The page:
Saturday, February 21, 2009

Spiritual Popcorn Oscars 2009

Who will win the Spiritual Popcorn Oscars this year?

The 81st annual Academy Awards are being held this weekend on Sunday, February 22nd. In that contest, actors and actresses, directors and producers, and every other member of the Academy will award a select group of films and performances for their outstanding achievement. We will know who Hollywood will pick as the best of the best. But from the vantage point of spirituality, which films should be walking home with Oscar gold?

Below is my annual Spiritual Popcorn Oscars for my picks for some of the most spiritually-enriching among the nominees. I must confess I have not seen every one of the movies up for an award, but I have seen quite a number of them. Feel free to comment to agree or disagree on my choices, but be sure to tell me why you feel your favorite is the most spiritually-engaging from your point of view.

With that in mind, the envelope please...

Best Picture (and Best Song): Slumdog Millionaire

At its core, Slumdog is a film about hope despite the worst circumstances. This year we are a nation, if not a world, in desperate need of hope. The economy is worsening, the politicians are getting more greedy and corrupt, jobs are shrinking, bills are growing, and morale is slipping. The United States may not be as destitude as the India portrayed in Millionaire, but we are still craving for something or someone to give us hope in the midst of darkness. For this reason alone, Slumdog Millionaire is not only the best and most hopeful film of the year, it is also the movie that truly defines where we are spiritually this year.

I include the song "Jai Ho" as the Best Song because of its placement in the closing credits of the movie. The actors and actresses dance a hopeful and exciting song, united with one another, as we end our time in Mumbai in this film. "Jai Ho" gives us a glimpse of a world without barriers and oppression, where we will dance with joy in the Reign of God "where the blind regain their sight, the lame will walk, lepers are cleansed, the deaf hear, the dead are raised, and the poor have the good news proclaimed to them..." (Matt. 11:5).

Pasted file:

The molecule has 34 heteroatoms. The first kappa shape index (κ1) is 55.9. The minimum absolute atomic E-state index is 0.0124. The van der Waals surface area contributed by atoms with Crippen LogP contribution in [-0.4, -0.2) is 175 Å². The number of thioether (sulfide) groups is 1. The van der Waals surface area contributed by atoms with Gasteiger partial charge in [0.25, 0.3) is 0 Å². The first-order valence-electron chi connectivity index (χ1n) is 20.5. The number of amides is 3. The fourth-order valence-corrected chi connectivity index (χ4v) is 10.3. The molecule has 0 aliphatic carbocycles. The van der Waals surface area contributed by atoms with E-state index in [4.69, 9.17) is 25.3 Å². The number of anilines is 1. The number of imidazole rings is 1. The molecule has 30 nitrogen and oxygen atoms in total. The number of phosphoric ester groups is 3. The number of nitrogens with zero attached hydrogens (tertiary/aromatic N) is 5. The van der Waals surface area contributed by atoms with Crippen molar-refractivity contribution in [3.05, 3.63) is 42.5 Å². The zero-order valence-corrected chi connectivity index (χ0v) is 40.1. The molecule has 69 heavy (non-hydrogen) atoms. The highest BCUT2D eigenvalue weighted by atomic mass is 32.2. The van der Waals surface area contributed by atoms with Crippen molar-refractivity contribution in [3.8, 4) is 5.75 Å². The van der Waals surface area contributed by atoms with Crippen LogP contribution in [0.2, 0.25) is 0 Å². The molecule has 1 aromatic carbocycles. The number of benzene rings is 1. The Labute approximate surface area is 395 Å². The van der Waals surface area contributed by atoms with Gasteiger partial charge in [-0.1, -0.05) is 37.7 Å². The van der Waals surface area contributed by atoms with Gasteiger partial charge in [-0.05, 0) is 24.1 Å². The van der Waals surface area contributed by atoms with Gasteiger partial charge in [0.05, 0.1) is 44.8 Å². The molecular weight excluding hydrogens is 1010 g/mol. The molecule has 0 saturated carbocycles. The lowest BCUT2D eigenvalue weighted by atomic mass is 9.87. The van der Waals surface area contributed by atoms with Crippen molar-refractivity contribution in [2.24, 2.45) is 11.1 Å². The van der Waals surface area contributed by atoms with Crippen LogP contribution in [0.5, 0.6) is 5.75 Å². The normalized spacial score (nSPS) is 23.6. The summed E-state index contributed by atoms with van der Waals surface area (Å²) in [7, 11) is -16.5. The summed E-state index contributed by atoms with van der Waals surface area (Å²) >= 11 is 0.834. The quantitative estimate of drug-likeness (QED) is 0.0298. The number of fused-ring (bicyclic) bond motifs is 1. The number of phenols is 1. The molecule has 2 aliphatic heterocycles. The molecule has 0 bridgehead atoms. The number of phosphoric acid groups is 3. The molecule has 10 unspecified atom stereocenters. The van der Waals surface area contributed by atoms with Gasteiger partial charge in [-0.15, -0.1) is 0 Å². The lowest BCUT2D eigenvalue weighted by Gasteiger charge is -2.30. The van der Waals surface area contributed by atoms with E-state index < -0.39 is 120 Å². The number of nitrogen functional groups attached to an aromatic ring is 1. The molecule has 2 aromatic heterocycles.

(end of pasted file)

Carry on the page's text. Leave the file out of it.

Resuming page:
Best Actor: Mickey Rourke in The Wrestler

In a society that increasingly de-values wisdom and age (what commercial out there doesn't try to tell us how bad it is to get old, wrinkled, bald, or impotent?), it is good to see a performance that transcends that conventional thinking. Like Indiana Jones earlier last year, which also acknowledged the power of age, Mickey Rourke's acting gives us pause from our societal obsession with dismissing people over 40. It harks back to the biblical principle of respecting and honoring our elders and those who have gone before us.

Best Animated Film: Kung Fu Panda

While WALL-E was a visual masterpiece (and for that probably pick up the Oscar), the tradionally-animated Kung Fu Panda had a spiritual message that far exceeded expectations. Panda reminds us that God didn't make any junk, and that each of us has a chance to be a hero. Popularity, looks, or physical strength are secondary to the God-given drive within each of us to be a hero and save the day.

Costume Design and Makeup: The Curious Case of Benjamin Button

The costumes and makeup work in Benjamin Button allowed the viewer to step back into time with Brad Pitt and Cate Blanchett, transporting us backward in time as Benjamin aged forward. By making this process easy on the movie-goer, we could more easily focus on Benjamin's incredible story. With the makeup, we were able to move with him gracefully into his next great adventure into each decade, evidenced by the costumes around him. For such an effects-driven movie, it took excellent work on the part of the make-up artists and costume designers to allow us to forget about those effects and concern ourselves with the beautiful story it told.